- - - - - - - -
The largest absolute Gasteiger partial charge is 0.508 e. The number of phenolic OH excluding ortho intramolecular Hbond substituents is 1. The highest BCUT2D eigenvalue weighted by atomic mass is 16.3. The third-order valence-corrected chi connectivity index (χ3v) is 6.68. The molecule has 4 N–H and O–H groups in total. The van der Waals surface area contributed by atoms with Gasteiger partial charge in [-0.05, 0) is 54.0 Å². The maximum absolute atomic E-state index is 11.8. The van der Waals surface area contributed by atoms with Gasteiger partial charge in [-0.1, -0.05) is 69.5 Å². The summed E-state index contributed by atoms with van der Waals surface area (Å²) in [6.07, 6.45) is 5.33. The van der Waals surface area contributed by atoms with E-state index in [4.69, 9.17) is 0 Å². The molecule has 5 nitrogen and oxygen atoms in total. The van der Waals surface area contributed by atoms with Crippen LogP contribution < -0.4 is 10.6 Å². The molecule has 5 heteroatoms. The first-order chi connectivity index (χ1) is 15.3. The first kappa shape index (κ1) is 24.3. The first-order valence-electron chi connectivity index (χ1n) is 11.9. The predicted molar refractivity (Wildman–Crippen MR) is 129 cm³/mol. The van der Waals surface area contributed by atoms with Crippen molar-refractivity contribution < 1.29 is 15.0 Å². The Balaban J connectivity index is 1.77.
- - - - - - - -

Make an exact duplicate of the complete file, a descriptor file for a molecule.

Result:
The largest absolute Gasteiger partial charge is 0.508 e. The number of phenolic OH excluding ortho intramolecular Hbond substituents is 1. The highest BCUT2D eigenvalue weighted by atomic mass is 16.3. The third-order valence-corrected chi connectivity index (χ3v) is 6.68. The molecule has 4 N–H and O–H groups in total. The van der Waals surface area contributed by atoms with Gasteiger partial charge in [-0.05, 0) is 54.0 Å². The maximum absolute atomic E-state index is 11.8. The van der Waals surface area contributed by atoms with Gasteiger partial charge in [-0.1, -0.05) is 69.5 Å². The summed E-state index contributed by atoms with van der Waals surface area (Å²) in [6.07, 6.45) is 5.33. The van der Waals surface area contributed by atoms with E-state index in [4.69, 9.17) is 0 Å². The molecule has 5 nitrogen and oxygen atoms in total. The van der Waals surface area contributed by atoms with Crippen LogP contribution < -0.4 is 10.6 Å². The molecule has 5 heteroatoms. The first-order chi connectivity index (χ1) is 15.3. The first kappa shape index (κ1) is 24.3. The first-order valence-electron chi connectivity index (χ1n) is 11.9. The predicted molar refractivity (Wildman–Crippen MR) is 129 cm³/mol. The van der Waals surface area contributed by atoms with Crippen molar-refractivity contribution < 1.29 is 15.0 Å². The Balaban J connectivity index is 1.77.